Cover image for Touching tomorrow : how to interview your loved ones to capture a lifetime of memories on video or audio
Touching tomorrow : how to interview your loved ones to capture a lifetime of memories on video or audio
LoVerde, Mary.
Personal Author:
Publication Information:
New York : Fireside, [2000]

Physical Description:
140 pages ; 19 cm
General Note:
"An earlier edition of this work was published in 1998 as Your family's greatest gift"--T.p. verso.

Includes index.
Format :


Call Number
Material Type
Home Location
Item Holds
CS16 .L68 2000 Adult Non-Fiction Central Closed Stacks

On Order



What does your mother remember
about her first kiss?
What's the first thing your father
tells himself every morning?
By the time we are adults, it is all too easy to look at our parents and grandparents as though their lives have been miles removed from our own, causing a communication and generation gap seemingly impossible to bridge. But the older we get, the more we understand the importance of connecting with our elders before they're gone. There is no better way to do this than to talk to them like you never have before and create a record of their lives to share with the next generation.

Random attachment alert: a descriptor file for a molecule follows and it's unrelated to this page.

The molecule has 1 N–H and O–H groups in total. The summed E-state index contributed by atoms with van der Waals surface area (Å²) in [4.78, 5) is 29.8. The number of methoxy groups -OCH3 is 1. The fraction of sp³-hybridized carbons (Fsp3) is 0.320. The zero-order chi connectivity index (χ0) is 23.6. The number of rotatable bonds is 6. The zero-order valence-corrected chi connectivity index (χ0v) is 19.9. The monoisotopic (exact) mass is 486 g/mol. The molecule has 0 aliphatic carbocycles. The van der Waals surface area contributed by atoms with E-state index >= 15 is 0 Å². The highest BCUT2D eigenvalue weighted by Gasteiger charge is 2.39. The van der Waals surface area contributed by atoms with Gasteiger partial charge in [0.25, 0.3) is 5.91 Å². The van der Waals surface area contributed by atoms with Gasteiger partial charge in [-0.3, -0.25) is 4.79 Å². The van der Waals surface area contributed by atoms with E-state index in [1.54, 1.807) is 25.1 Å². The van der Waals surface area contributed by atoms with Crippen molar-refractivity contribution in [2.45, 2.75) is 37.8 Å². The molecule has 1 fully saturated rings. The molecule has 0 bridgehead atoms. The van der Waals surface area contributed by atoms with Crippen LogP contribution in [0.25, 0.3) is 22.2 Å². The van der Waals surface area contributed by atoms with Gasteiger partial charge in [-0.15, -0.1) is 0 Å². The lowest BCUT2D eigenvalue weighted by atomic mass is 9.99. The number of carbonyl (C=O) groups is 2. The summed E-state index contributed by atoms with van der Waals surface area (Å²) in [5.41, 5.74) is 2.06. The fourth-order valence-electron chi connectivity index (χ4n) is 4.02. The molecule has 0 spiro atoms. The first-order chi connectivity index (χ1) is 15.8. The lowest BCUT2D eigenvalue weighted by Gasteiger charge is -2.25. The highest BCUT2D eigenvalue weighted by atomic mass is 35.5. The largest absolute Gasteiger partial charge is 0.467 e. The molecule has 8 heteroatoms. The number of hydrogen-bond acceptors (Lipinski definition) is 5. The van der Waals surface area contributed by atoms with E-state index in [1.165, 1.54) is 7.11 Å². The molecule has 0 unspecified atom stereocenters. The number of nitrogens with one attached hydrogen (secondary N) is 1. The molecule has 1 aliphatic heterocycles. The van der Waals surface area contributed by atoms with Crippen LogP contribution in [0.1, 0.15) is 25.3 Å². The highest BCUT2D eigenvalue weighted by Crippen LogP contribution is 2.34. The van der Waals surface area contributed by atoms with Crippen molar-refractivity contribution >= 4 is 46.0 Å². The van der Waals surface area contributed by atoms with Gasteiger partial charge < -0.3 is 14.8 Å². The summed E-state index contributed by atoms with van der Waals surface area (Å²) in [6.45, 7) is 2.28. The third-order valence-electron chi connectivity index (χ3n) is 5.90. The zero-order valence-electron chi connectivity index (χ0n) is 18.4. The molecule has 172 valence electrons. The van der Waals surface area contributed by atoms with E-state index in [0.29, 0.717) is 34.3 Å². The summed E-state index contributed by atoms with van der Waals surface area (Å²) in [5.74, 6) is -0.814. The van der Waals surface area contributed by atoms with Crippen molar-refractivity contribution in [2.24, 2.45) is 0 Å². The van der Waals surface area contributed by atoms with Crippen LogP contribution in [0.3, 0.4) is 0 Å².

Showcasing over 200 questions that are sure to help you know your loved ones better than you ever dreamed, Touching Tomorrow contains everything you need to record your family's most valuable asset: their wisdom, humor, and love.
With tips on preparing both yourself and your elders for the technical and emotional process, helpful hints on coaxing shy or reluctant family members to participate, and heartwarming real life stories from people who have already preserved their elders' memories on tape, this is an invaluable guide to creating a precious family heirloom -- one that will truly touch tomorrow.

Author Notes

Mary LoVerde is the president of Life Balance Inc., and was formerly on the faculty of the University of Colorado School of Medicine and director of the Hypertension Research Center in the Division of Internal Medicine. She lives in Aurora, Colorado.